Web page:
Title: Mortal Chaos
Author: Matt Dickenson
Publisher: OUP Oxford
Publication date: February 2012
Source: I own a copy.
‘The Butterfly Effect ‘: the scientific theory that a single occurrence, no matter how small, can change the course of the universe forever. When a butterfly startles a young rabbit, and the rabbit makes a horse rear, it starts a chain of events, over the course of one day, that will change people’s lives . . . and end people’s lives. From a climber on Everest to a boy in Malawi . . . from a commercial pilot to an American psycho . . . the chaos knows no bounds.
I loved the concept of this story, but then I’ve always been fascinated by ‘the butterfly effect’ or chaos theory and how a singular occurrence can crescendo throughout a series of events. It all begins with the butterfly (which I liked) to set off the chain of events when a rabbit is startled and runs out in front of a racehorse on its exercise, which leads to a vet being called out, which leads to his son being left with keys he should no way have been left with, which results in a deer being startled into bolting into the road, which leads to a car–driven by a pilot on her way to work–hitting the deer, which leads to hold ups at the airport, which leads to … okay, I’m going to stop there before I ruin the entire book for you and everyone knows what’s going to happen before they even begin.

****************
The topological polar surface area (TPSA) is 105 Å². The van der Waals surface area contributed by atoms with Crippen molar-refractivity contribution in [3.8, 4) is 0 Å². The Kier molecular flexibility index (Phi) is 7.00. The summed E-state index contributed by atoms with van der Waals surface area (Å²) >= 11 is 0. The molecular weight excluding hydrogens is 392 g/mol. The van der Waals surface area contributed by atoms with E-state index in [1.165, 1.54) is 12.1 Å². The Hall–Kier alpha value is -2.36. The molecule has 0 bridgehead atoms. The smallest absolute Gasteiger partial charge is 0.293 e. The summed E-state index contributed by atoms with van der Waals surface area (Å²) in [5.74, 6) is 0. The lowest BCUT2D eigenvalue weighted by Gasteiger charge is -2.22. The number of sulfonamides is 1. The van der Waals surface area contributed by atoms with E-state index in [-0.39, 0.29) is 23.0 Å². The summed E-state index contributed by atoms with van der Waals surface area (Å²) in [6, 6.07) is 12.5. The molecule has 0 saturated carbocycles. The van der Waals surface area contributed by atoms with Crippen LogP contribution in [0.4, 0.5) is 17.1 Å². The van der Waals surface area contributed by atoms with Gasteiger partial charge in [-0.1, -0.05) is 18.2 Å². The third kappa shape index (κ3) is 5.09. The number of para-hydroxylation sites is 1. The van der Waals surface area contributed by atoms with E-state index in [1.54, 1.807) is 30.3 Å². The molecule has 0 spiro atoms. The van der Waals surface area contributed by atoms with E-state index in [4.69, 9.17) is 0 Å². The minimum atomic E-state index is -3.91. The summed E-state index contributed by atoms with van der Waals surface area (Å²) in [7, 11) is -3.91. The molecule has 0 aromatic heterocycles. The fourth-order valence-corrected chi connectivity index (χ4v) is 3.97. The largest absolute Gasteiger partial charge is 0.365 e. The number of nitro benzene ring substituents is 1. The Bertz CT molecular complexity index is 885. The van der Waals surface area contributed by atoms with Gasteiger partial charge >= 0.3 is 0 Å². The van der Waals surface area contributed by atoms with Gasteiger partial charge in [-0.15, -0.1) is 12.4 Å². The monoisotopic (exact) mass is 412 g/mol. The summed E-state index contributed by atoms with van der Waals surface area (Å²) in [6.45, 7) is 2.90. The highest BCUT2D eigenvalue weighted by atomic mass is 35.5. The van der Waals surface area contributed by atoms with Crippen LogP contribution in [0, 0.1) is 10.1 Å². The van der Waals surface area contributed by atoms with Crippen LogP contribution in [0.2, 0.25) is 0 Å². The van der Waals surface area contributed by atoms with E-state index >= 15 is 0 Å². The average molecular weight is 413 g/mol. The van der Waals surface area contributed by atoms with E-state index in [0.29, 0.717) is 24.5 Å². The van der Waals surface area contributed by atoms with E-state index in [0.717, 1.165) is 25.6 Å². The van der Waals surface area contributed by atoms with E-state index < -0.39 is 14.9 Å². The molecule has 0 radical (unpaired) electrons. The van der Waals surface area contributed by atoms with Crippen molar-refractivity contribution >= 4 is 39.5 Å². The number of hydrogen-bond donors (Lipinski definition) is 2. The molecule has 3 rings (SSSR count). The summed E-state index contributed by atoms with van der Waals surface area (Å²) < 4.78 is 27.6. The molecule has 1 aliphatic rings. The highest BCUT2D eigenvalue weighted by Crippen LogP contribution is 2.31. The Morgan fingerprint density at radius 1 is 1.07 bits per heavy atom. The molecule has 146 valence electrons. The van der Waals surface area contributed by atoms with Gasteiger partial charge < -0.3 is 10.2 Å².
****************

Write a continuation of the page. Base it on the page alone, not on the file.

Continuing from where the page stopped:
Each and every character is woven into the story from the off with short snapshots of of their parts in the tale as everything unfolds. I loved the brevity of the scenes. Loved the alternating character chapters. If written any other way, it would have no way worked as well as it did–would have lost most of its pizazz and thus been less impactful. And as I read on, and absorbed each scene, I found myself trying to unfurl how they/the occurrence figured into the tale as a whole or how they’d be affected by what had already transpired, and I can only applaud the tightness and the ingenuousness of how tightly they were all woven together to create the bigger picture until we pretty much came full circle and back to where it all began. If I had to criticise it, I’d complain that it felt as though a few too many of the threads were left untied–or endings/outcomes for some characters left unsaid for the reader to make their own presumption. And I’d possibly gripe a little about the slowness of the opening–because if it hadn’t been written as it was, keeping the reader on tenterhooks and trying to fathom where it was all going, then the happenings for each character when looked at as a singular thread could almost have been classified as a little boring. Thankfully, the excellent storytelling made it anything but. Oh, and expect to hit a spot at around 70% when you have a sudden urge to get to the end as soon as possible because you can’t take not knowing how it’s going to wrap-up.
Would I recommend it? Yup, yup, for sure.
My rating: 4 stars
Have you read this title? What’d you think?